Thanks to Mick Barry TD (Cork North Central, Solidarity) for asking Agriculture Minister Dara Calleary about “the progress on legislation regarding the prohibition of fur farming”.

Responding, Minister Calleary said that the Department of Agriculture “is in the process of preparing a Bill to provide for the phased introduction of a ban on fur farming which will include a prohibition on mink farming”.


Contact Minister Calleary and tell him that you want fur farms shut down now (instead of being phased out). Remind him that an 80 per cent majority want fur farming banned.

Email: dara.calleary@oireachtas.ie
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Dail Question, 21 July 2020

Mick Barry (Cork North Central, Solidarity): To ask the Minister for Agriculture, Food and the Marine his views on prohibiting fur farming; the progress on legislation regarding the prohibition of fur farming; and if he will make a statement on the matter. [17062/20]

Dara Calleary (Mayo, Fianna Fail): My Department is in the process of preparing a Bill to provide for the phased introduction of a ban on fur farming which will include a prohibition on mink farming.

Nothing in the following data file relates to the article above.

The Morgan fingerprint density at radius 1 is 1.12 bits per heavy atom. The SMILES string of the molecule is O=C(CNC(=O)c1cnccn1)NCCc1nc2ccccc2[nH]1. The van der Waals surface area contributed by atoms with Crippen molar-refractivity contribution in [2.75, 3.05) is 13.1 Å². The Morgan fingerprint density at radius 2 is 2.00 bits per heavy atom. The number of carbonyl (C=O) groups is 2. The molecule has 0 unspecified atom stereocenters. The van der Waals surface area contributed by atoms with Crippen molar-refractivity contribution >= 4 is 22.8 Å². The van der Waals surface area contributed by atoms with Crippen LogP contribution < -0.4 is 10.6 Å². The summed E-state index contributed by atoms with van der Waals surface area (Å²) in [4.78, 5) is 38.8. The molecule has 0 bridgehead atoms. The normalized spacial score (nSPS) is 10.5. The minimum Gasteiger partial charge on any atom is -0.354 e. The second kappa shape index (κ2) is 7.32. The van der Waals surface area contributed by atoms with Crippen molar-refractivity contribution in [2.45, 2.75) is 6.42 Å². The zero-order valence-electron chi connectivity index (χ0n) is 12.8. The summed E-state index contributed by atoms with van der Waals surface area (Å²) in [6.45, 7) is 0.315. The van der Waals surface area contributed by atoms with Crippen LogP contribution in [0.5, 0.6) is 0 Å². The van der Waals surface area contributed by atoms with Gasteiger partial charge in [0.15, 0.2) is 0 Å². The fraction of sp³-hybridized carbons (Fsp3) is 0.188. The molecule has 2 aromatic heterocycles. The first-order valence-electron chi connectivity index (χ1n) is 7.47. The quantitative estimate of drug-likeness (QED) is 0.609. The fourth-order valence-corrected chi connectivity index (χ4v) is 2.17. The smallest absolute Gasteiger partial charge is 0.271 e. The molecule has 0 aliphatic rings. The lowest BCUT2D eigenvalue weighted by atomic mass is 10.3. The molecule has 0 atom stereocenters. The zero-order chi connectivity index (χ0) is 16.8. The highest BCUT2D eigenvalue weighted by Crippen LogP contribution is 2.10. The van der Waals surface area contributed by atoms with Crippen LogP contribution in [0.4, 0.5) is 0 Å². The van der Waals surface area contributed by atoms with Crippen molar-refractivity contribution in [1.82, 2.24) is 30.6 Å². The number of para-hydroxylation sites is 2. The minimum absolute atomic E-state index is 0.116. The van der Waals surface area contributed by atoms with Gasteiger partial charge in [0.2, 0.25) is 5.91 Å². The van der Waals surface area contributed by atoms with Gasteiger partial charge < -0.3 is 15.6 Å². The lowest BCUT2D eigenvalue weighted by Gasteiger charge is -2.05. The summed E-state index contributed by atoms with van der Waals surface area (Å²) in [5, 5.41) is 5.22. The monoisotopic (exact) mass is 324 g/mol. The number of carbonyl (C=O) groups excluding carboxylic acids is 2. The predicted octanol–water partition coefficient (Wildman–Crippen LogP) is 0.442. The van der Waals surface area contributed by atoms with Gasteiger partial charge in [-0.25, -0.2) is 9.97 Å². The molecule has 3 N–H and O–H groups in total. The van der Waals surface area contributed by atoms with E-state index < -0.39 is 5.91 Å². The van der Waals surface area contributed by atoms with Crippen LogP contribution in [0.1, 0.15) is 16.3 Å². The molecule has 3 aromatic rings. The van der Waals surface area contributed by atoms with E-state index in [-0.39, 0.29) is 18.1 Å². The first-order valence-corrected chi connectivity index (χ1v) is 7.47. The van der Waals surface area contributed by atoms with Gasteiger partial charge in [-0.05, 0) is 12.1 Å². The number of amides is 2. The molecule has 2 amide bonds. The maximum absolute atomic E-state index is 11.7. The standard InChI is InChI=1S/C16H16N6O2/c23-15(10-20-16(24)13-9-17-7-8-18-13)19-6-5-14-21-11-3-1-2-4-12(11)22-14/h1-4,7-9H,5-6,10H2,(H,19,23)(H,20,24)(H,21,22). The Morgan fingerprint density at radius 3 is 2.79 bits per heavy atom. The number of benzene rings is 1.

Along with animal welfare considerations, social and economic aspects in relation to the industry need to be taken into account. The Bill will make it illegal for any new fur farms to be established and will put in place phase-out arrangements for the small number of current operators. This will allow for an orderly wind down of the sector and allow time for employees to find alternative opportunities.

The Programme for Government 2020 contains a clear commitment regarding the prohibition of fur farming and Department officials are currently preparing the appropriate draft heads of a Bill to facilitate the achievement of this objective with a view to seeking Government authority at an early date.


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Spain orders cull of nearly 100,000 farmed mink after animals test positive for Covid-19

By Laura Pérez Maestro and Sara Spary, CNN